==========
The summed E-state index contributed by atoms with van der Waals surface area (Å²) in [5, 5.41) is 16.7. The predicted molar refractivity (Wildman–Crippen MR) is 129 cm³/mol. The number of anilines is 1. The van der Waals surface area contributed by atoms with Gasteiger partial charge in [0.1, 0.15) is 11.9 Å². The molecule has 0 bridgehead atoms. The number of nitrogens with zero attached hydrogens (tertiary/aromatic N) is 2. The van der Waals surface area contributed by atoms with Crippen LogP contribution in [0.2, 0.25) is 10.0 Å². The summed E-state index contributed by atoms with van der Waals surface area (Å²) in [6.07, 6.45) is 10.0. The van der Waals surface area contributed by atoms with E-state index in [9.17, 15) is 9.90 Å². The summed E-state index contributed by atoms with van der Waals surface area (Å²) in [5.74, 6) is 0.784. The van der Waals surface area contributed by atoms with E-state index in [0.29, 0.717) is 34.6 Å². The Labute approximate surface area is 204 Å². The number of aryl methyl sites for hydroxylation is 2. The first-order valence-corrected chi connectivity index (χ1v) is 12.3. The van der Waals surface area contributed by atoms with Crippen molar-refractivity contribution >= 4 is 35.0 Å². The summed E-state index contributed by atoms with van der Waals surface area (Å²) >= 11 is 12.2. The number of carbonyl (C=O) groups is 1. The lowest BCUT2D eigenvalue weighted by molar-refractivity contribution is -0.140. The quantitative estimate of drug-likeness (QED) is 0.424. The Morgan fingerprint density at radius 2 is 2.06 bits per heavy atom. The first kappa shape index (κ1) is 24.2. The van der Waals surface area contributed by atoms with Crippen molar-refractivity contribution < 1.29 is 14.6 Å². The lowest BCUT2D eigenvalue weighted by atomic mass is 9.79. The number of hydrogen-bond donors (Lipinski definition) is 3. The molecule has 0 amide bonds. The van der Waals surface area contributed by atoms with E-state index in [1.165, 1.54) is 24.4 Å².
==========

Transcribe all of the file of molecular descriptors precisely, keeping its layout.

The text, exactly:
The summed E-state index contributed by atoms with van der Waals surface area (Å²) in [5, 5.41) is 16.7. The predicted molar refractivity (Wildman–Crippen MR) is 129 cm³/mol. The number of anilines is 1. The van der Waals surface area contributed by atoms with Gasteiger partial charge in [0.1, 0.15) is 11.9 Å². The molecule has 0 bridgehead atoms. The number of nitrogens with zero attached hydrogens (tertiary/aromatic N) is 2. The van der Waals surface area contributed by atoms with Crippen LogP contribution in [0.2, 0.25) is 10.0 Å². The summed E-state index contributed by atoms with van der Waals surface area (Å²) in [6.07, 6.45) is 10.0. The van der Waals surface area contributed by atoms with E-state index in [9.17, 15) is 9.90 Å². The summed E-state index contributed by atoms with van der Waals surface area (Å²) in [5.74, 6) is 0.784. The van der Waals surface area contributed by atoms with E-state index in [0.29, 0.717) is 34.6 Å². The Labute approximate surface area is 204 Å². The number of aryl methyl sites for hydroxylation is 2. The first-order valence-corrected chi connectivity index (χ1v) is 12.3. The van der Waals surface area contributed by atoms with Crippen molar-refractivity contribution >= 4 is 35.0 Å². The summed E-state index contributed by atoms with van der Waals surface area (Å²) >= 11 is 12.2. The number of carbonyl (C=O) groups is 1. The lowest BCUT2D eigenvalue weighted by molar-refractivity contribution is -0.140. The quantitative estimate of drug-likeness (QED) is 0.424. The Morgan fingerprint density at radius 2 is 2.06 bits per heavy atom. The first kappa shape index (κ1) is 24.2. The van der Waals surface area contributed by atoms with Crippen molar-refractivity contribution < 1.29 is 14.6 Å². The lowest BCUT2D eigenvalue weighted by atomic mass is 9.79. The number of hydrogen-bond donors (Lipinski definition) is 3. The molecule has 0 amide bonds. The van der Waals surface area contributed by atoms with E-state index in [1.165, 1.54) is 24.4 Å².